I'll be watching carefully, because any changes in tax laws or health care reform programs need to be taken into consideration for estate planning, long-term care planning, and business entity formation/asset protection planning.

Friday, July 8, 2011

Estate Planning for Same-Sex Couples & Unmarried Life Partners

Same-sex couples and unmarried partners are confronted with many legal uncertainties due to the varying degrees of protection afforded them by the federal and state governments. Changes in state and federal law create a patchwork of protection for these couples.

Comprehensive planning is essential to protect inheritance rights, property distribution, and medical and final arrangement decisions. Tax planning and retitling are necessary to avoid unintended consequences.

Bodies of Law that affect unmarried but committed individuals:
 Probate Laws
 Domestic Relations Laws
 Disability Laws
 Tax Laws
What Benefits does marriage (as recognized by the federal government) confer?
 Property Rights
 Tenancy by the Entireties
 Homestead
 Corporate Benefits
 Pensions and Social Security
 Divorce
 Inheritance Rights
 Spousal Elective Share
 Probate Preferences
 Taxes

Other Rights Include Legal Standing in Personal Injury Cases
 Loss of Consortium
 Intentional Infliction of Emotional Distress/Wrongful Death
 Other Rights
 Spousal Privileges (Testimony & Communication)
 Family Medical Leave Act
 Health Care Rules/Guardianship
 Premarital Agreements
 Adoption

What tools do I employ, as an Estate Planning Attorney?
 Life Alliance Agreements - non-marital agreement between unmarried persons
 Estate Planning Strategies
 Comprehensive Will package
 Comprehensive Trust package
Until the laws change, it’s important to plan accordingly so that your loved ones will be protected, and your wishes carried out.

Wednesday, June 29, 2011

Planning and Paying for Long-term care

Do you know someone who has spent time in a nursing home? It is one of those situations where we feel “It could never happen to me.” But studies show that approximately two (2) out of every five (5) people reaching age 65 will need some type of long-term care. Are you one of the many people who would prefer to stay at home no matter what the cost? Without proper planning, the lack of available services and the staggering price-tag may leave you with few alternatives.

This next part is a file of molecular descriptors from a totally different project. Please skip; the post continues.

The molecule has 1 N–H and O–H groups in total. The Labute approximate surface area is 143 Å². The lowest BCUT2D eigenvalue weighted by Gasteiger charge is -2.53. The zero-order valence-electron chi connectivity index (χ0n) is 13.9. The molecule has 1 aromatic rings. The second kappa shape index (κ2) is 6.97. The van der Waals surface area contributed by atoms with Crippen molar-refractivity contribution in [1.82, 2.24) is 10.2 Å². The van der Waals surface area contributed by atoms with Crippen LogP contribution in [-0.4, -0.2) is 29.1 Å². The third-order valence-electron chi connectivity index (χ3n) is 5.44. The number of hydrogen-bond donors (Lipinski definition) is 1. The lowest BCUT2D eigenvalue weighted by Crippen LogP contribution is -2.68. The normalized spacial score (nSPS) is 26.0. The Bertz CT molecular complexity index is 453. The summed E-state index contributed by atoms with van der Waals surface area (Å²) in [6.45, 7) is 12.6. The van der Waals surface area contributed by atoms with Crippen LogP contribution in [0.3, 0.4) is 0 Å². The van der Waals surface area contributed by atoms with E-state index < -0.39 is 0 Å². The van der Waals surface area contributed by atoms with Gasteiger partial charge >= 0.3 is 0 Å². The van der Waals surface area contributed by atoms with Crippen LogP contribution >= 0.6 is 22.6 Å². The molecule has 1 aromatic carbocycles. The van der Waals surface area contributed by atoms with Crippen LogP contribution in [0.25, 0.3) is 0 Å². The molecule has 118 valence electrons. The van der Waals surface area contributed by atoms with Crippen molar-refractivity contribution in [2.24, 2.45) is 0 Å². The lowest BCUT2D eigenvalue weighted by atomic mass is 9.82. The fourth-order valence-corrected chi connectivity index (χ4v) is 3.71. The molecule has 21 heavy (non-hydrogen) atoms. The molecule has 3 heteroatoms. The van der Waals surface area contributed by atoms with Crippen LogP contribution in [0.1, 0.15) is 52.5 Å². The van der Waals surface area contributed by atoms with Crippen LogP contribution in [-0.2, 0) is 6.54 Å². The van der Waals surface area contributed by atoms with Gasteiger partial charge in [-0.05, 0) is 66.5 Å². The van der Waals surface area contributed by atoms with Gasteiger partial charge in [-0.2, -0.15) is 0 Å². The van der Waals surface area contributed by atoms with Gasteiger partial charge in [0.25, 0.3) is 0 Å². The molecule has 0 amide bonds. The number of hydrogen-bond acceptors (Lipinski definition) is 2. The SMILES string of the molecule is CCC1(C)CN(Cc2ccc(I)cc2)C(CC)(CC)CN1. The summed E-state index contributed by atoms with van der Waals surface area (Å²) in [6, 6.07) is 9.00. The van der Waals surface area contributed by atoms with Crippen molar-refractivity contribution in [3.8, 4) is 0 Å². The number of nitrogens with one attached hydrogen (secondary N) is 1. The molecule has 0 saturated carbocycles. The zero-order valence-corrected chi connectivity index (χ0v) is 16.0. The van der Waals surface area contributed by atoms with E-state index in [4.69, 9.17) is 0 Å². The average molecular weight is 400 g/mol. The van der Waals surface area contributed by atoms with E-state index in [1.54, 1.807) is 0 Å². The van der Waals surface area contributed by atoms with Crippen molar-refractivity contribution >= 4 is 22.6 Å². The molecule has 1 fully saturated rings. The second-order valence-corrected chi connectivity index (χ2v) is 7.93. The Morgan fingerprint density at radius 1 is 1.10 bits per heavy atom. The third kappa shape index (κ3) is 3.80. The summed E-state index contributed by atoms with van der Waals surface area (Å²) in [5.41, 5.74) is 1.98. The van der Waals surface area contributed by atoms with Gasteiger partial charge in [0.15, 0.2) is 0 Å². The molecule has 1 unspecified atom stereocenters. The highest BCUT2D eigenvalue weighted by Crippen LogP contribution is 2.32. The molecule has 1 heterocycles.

In Massachusetts, the annual cost of nursing home care ranges from approximately $90,000.00 to over $100,000.00, and it is climbing each year! That is approximately $300.00, per day. If you choose to stay at home, where most of us would prefer to be, and hire home health aides, the cost of your care could be even more. Home health care costs vary widely, but agencies charge anywhere from $18 to $30 per hour for home health aides. In some cases, people pay over $200,000 per year for 24 hour-a-day home care. What many people fail to realize is that their health insurance and Medicare will not cover the cost of long-term care, whether at home, in assisted living or in a nursing facility. Paying for long-term care is a personal responsibility which has become a primary concern for all age groups across our state and the nation.

Within the past year, reform of Medicare, Social Security and Medicaid has risen to the top of the government’s agenda. It is thus imperative that seniors, those approaching retirement age, and the families of those needing long-term care take advantage of the planning opportunities that exist today. Everyone's situation is unique, and it is impossible to discuss all of the planning opportunities in this seminar. As with any planning, a good way to begin is to seek competent advice from a qualified professional. At Denise Kent Law Group, we are dedicated to helping you find solutions to your long-term care concerns.

For more information, join us at our next Long-Term Care /Asset Protection Seminar:

Wednesday, September 14th, at 1PM, at the Ipswich Council on Aging, 25 Green Street in Ipswich, MA.

Wednesday, June 8, 2011

Medicaid Planning / Long-Term Care Planning Seminar

I’m pleased to announce the next presentation in our seminar series, Long-Term Care Planning. This topic is of special concern to elderly and disabled persons, who may be facing such issues right now, or who fear impoverishment if they become unable to live independently.
This seminar will focus on the topic of long-term care planning and asset protection. We will discuss the costs related to care at home, in assisted living, and in skilled nursing facilities. We will discuss options for maximizing resources in order to pay for such care as needed, and the role that Medicaid plays when a person’s resources fall short.

What can you do to protect your assets? Come join us to find out!
There is ample free parking on-site, and refreshments will be served.

Warm regards,
Denise M. Kent

Date: Wednesday, June 29, 2011
Time: 10:00 AM
Salem Council on Aging
5 Broad Street
Salem, MA 01970

Register by phone at (978) 468-9000 or online, at the following link:

Thursday, March 3, 2011

Spring & Summer 2011 Seminar Series

Topic: Estate Planning Bootcamp: Muscle up on your knowledge on estate planning!

When: Thursday, March 24th, 2011 at 12:45PM

Where: Ipswich Council on Aging, 25 Green Street, Ipswich MA


Topic: Medicaid Planning: How to Protect Your Assets

When: Wednesday, June 29th, 2011 at 10:00AM

Where: Salem Council on Aging, 5 Broad Street, Salem MA